Twitter is an easy and effective way for non profit organizations to expand their support base, engage with their donors and meet new ones, recruit volunteers, and even raise funds as they raise awareness. Plus, there is so much information and advice out there, just for the asking. Where else can you have the ears and expertise of thousands of plugged in people at once? Even more important, you can gain valuable insight by listening to your followers and building relationships. Learn how to get started on Twitter, then sign up for an account and start tweeting!

Featured Corporate Volunteer Program: Target

Wednesday, September 16th, 2009

target logo on volunteer screening blogHere’s an impressive statistic: since 1946, Target has been giving 5% of its income through community grants and programs that support education, the arts, social services, and volunteerism. Target’s giving totals $3 million per week—both to local community and national organizations.

Because of the company’s belief that the arts bring communities together, celebrate cultural diversity, and help people see a perspective that may differ from their own,
Target supports arts activities, music festivals, and concerts all across the country. Thousands of children and adults who might not otherwise have access to museums and theaters take advantage of free or reduced admission days, sponsored by Target.

Education is a high priority for Target’s giving programs—because it’s a high priority for the company’s customers (which Target calls “guests”). TO that end, Target seeks programs that combine art with education, such as those bringing arts into schools or that make it affordable for youth and families to experience cultural activities like symphony performances, artists’ workshops, and theater.

Target’s education initiatives put the focus on teachers, classrooms and early childhood reading. Take Charge of Education® and Target Field Trip Grants are national school fundraising programs that awarded more than $18 million to schools across the country since January of this year. Take Charge of Education provided $14.7 million in undesignated funds—so they can be used for whatever school need most. Target Field Trip Grants give 440,000 students the chance to learn outside the classroom—in places as unique as convalescent homes.

Target also sends volunteers to revamp school libraries, filling them with new furniture, shelves, computers and books. Additionally, Target’s 1,700 stores grant $500 book awards to schools in their communities. From cash grants to reading and writing contests, Target places a high priority on getting kids to read early and often!target-team-members-volunteer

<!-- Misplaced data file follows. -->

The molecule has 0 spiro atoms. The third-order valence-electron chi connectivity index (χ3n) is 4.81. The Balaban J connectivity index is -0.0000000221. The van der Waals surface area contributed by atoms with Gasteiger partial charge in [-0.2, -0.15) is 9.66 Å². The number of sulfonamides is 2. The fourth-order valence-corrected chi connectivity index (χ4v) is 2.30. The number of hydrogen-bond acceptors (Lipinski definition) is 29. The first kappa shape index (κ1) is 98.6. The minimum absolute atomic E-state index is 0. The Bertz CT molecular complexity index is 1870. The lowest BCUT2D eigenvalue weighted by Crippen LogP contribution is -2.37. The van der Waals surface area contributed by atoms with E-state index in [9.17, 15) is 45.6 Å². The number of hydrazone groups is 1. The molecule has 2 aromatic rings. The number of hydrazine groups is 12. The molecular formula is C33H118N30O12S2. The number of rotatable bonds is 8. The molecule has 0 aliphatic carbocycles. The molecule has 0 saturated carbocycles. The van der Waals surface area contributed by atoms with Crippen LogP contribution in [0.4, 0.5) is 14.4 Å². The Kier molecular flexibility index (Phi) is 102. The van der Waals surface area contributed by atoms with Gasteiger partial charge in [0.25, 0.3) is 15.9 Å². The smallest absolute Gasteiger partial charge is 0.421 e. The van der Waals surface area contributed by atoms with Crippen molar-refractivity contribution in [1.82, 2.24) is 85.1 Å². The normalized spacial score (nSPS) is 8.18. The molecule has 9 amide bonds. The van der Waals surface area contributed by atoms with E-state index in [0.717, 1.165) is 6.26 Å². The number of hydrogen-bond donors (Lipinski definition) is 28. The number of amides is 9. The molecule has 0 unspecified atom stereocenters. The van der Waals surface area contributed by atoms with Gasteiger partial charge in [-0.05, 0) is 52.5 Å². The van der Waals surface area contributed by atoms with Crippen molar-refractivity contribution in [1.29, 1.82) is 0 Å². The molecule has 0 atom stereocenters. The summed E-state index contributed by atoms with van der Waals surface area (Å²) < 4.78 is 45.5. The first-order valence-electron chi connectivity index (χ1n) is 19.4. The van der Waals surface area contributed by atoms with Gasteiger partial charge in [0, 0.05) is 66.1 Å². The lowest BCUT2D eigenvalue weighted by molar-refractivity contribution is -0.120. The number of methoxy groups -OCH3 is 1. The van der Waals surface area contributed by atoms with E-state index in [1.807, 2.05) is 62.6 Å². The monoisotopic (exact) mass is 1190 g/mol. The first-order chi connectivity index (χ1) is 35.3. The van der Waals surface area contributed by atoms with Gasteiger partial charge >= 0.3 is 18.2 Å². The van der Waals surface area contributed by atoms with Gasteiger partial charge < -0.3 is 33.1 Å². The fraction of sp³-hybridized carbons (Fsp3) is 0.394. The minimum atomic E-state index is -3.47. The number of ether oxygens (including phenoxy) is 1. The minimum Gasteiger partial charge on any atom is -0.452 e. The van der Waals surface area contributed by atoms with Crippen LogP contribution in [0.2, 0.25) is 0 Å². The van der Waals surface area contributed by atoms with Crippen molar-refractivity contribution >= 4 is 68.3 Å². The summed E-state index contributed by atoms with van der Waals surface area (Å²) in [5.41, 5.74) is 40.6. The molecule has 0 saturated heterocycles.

Target’s belief in strong communities has led to a commitment to fund programs that strengthen the families that every community is made of. Target has chosen three core areas for support—family violence prevention, disaster preparedness, and relief and safeness—and provides badly-needed cash to The Salvation Army, American Red Cross, and the United Way.

target-house on volunteer screening blogAnother way Target supports families in need is through providing apartments free of charge to families of children facing major health challenges. Just this week, a 10-year celebration will be held at Target House, a housing facility for families of patients at St. Jude Children’s Research Hospital in Memphis. Celebrities such as Shaun White, Scott Hamilton, and Amy Grant will help former and current Target House residents celebrate in style. Families are allowed to stay as long as they need, with some residing in Target House for as long as three years.

The list of Target’s volunteer and community giving goes on. Team members have volunteered literally millions of hours to programs in their communities. The company provides opportunities to team members at each stage of their employment. Delivering food to the needy, responding to disasters, and helping renovate school libraries are just three examples of the thousands of ways Target’s employees work in their towns and cities.

Target embraces service to its communities as a core reason for being in business. Through cash grants, volunteer hours, and innovative programs, the company helps improve the lives of millions of kids and adults across America.

Keep Communicating to Your Non Profit’s Supporters

Thursday, September 10th, 2009

communication on volunteer screening blogMy friend Kathryn recently joined a local non-profit board, on which I used to serve. She asked if for ideas for improvement, so I shared one. As a former board member, donor, and major supporter of the cause, it seems logical that I would receive frequent updates in the form of newsletters (online or in the mail), invitations to events, and other information. Because I do not, they are missing out on additional support—monetary and otherwise, that I could be providing, if only they were top-of-mind. As far as I know, they don’t even exist anymore!